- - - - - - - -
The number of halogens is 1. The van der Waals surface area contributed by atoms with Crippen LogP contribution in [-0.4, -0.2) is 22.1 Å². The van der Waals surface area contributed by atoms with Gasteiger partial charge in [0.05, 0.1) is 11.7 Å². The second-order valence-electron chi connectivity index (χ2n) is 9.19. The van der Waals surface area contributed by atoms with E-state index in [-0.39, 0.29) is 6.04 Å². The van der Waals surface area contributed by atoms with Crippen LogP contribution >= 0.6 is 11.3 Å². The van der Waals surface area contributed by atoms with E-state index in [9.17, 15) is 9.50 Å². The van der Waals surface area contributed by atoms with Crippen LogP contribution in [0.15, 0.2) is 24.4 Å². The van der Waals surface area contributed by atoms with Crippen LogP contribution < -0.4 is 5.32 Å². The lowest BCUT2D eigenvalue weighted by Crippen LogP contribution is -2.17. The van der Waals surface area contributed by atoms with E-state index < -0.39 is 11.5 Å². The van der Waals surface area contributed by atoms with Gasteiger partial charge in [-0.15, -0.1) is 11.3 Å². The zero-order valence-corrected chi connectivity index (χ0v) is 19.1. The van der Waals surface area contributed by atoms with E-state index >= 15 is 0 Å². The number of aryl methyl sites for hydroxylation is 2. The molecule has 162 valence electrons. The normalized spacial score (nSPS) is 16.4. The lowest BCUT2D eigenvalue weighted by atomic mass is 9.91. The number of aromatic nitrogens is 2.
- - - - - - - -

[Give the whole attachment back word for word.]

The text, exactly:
The number of halogens is 1. The van der Waals surface area contributed by atoms with Crippen LogP contribution in [-0.4, -0.2) is 22.1 Å². The van der Waals surface area contributed by atoms with Gasteiger partial charge in [0.05, 0.1) is 11.7 Å². The second-order valence-electron chi connectivity index (χ2n) is 9.19. The van der Waals surface area contributed by atoms with E-state index in [-0.39, 0.29) is 6.04 Å². The van der Waals surface area contributed by atoms with Crippen LogP contribution >= 0.6 is 11.3 Å². The van der Waals surface area contributed by atoms with E-state index in [9.17, 15) is 9.50 Å². The van der Waals surface area contributed by atoms with Crippen LogP contribution in [0.15, 0.2) is 24.4 Å². The van der Waals surface area contributed by atoms with Crippen LogP contribution < -0.4 is 5.32 Å². The lowest BCUT2D eigenvalue weighted by Crippen LogP contribution is -2.17. The van der Waals surface area contributed by atoms with E-state index < -0.39 is 11.5 Å². The van der Waals surface area contributed by atoms with Gasteiger partial charge in [-0.15, -0.1) is 11.3 Å². The zero-order valence-corrected chi connectivity index (χ0v) is 19.1. The van der Waals surface area contributed by atoms with E-state index >= 15 is 0 Å². The number of aryl methyl sites for hydroxylation is 2. The molecule has 162 valence electrons. The normalized spacial score (nSPS) is 16.4. The lowest BCUT2D eigenvalue weighted by atomic mass is 9.91. The number of aromatic nitrogens is 2.